IMF Approves $699 Million for Ukraine, Extends Loan Program
(Bloomberg) -- The International Monetary Fund approved a new tranche of aid to Ukraine and extended a $5 billion loan program by six months as the country pledged to progress in implementing reforms.
The program “aims to help the authorities address the effects of the Covid-19 shock, sustain the economic recovery, and move ahead on important structural reforms to reduce key vulnerabilities,” the Washington-based lender said in a statement on its website Monday.
Ukrainian authorities are able to draw the equivalent of about $699 million through the extension of the arrangement, the IMF said. They agreed to return to fiscal policies that will enable debt sustainability, and pledged to safeguard central bank independence, tackle corruption and work on judicial reform.
The approval follows the IMF’s resumption of the program, which was frozen for more than a year because of a lack of progress toward reforms needed to fight graft and ensuring the independence of the central bank.
Ukraine is also grappling with a stuttering economic recovery that’s been undermined by a surge in new Covid cases and a low vaccination rate. Tension is also building over a troop buildup on its borders that has prompted warnings that Russian President Vladimir Putin may be planning a winter invasion.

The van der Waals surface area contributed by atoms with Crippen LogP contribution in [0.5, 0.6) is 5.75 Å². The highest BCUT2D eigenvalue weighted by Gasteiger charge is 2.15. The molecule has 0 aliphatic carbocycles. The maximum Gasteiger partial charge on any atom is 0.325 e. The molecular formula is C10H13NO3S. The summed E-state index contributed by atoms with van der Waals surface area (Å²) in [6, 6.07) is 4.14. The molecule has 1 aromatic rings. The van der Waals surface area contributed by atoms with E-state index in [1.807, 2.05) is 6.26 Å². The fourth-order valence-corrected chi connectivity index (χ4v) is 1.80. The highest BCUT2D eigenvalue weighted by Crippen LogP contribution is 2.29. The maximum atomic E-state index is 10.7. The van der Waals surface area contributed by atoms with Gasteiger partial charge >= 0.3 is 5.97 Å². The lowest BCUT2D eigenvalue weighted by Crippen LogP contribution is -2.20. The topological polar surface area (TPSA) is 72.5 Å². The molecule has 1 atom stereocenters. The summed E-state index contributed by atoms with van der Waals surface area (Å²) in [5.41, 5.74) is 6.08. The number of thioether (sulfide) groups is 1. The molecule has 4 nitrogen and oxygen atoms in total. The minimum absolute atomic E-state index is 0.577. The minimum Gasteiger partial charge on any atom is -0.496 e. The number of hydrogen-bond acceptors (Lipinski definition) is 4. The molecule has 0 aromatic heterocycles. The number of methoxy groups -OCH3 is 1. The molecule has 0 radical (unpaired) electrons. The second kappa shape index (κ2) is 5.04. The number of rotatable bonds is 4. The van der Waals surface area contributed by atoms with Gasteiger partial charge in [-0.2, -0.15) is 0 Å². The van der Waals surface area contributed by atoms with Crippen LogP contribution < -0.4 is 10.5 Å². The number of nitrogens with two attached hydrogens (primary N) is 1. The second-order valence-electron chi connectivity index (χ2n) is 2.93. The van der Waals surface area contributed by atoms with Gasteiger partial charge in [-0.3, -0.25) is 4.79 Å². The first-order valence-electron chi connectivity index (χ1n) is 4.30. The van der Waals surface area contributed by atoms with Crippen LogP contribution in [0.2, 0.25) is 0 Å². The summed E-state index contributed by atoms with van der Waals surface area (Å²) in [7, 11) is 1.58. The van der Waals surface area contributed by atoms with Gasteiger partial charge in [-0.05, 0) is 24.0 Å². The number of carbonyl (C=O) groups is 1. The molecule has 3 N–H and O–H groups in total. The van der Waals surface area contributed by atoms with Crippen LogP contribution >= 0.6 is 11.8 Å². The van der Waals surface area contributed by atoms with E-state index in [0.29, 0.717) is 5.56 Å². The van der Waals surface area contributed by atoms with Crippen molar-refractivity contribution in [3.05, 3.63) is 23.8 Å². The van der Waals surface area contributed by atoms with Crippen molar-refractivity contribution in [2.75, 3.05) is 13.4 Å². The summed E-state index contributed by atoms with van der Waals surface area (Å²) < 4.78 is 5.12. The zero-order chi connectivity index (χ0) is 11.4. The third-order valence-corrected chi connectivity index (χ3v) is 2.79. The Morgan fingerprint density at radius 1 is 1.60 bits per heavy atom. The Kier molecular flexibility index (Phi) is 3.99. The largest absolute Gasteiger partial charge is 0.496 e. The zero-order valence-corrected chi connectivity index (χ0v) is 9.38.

The central bank has been a particular focus after its governor abruptly departed last year, complaining of political meddling. His replacement, picked by President Volodymyr Zelenskiy, has caused controversy for upsetting the team he inherited, prompting several waves of departures.
Rulings from the Constitutional Court that have undermined anti-corruption bodies have also contributed to delays in cooperation with the IMF.
The resumption of aid would follow the IMF’s transfer in August of $2.7 billion in special drawing rights to Ukraine as part of a global allocation to ease the financial pain from the pandemic.
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